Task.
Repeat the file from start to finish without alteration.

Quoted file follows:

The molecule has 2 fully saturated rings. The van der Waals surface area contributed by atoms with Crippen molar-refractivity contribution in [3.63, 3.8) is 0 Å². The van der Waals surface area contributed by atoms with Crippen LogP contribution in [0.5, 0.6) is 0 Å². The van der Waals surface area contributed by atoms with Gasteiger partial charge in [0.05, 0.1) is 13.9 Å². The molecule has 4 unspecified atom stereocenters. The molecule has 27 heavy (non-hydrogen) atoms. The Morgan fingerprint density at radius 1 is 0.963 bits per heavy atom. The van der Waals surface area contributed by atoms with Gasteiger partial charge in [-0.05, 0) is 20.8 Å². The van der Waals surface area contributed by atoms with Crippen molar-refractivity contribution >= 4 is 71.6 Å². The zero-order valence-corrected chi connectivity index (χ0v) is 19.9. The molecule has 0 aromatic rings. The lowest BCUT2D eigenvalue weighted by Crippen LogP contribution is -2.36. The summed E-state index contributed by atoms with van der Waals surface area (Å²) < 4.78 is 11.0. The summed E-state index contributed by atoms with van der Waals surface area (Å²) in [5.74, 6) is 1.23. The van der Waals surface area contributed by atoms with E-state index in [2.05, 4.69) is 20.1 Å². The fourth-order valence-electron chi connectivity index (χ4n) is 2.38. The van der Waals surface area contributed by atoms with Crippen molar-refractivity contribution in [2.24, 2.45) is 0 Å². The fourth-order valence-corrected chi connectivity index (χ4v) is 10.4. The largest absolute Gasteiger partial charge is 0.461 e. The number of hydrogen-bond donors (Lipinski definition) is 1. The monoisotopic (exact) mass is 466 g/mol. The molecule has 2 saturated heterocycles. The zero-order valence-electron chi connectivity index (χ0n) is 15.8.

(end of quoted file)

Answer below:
The molecule has 2 fully saturated rings. The van der Waals surface area contributed by atoms with Crippen molar-refractivity contribution in [3.63, 3.8) is 0 Å². The van der Waals surface area contributed by atoms with Crippen LogP contribution in [0.5, 0.6) is 0 Å². The van der Waals surface area contributed by atoms with Gasteiger partial charge in [0.05, 0.1) is 13.9 Å². The molecule has 4 unspecified atom stereocenters. The molecule has 27 heavy (non-hydrogen) atoms. The Morgan fingerprint density at radius 1 is 0.963 bits per heavy atom. The van der Waals surface area contributed by atoms with Gasteiger partial charge in [-0.05, 0) is 20.8 Å². The van der Waals surface area contributed by atoms with Crippen molar-refractivity contribution >= 4 is 71.6 Å². The zero-order valence-corrected chi connectivity index (χ0v) is 19.9. The molecule has 0 aromatic rings. The lowest BCUT2D eigenvalue weighted by Crippen LogP contribution is -2.36. The summed E-state index contributed by atoms with van der Waals surface area (Å²) < 4.78 is 11.0. The summed E-state index contributed by atoms with van der Waals surface area (Å²) in [5.74, 6) is 1.23. The van der Waals surface area contributed by atoms with E-state index in [2.05, 4.69) is 20.1 Å². The fourth-order valence-electron chi connectivity index (χ4n) is 2.38. The van der Waals surface area contributed by atoms with Crippen molar-refractivity contribution in [2.24, 2.45) is 0 Å². The fourth-order valence-corrected chi connectivity index (χ4v) is 10.4. The largest absolute Gasteiger partial charge is 0.461 e. The number of hydrogen-bond donors (Lipinski definition) is 1. The monoisotopic (exact) mass is 466 g/mol. The molecule has 2 saturated heterocycles. The zero-order valence-electron chi connectivity index (χ0n) is 15.8.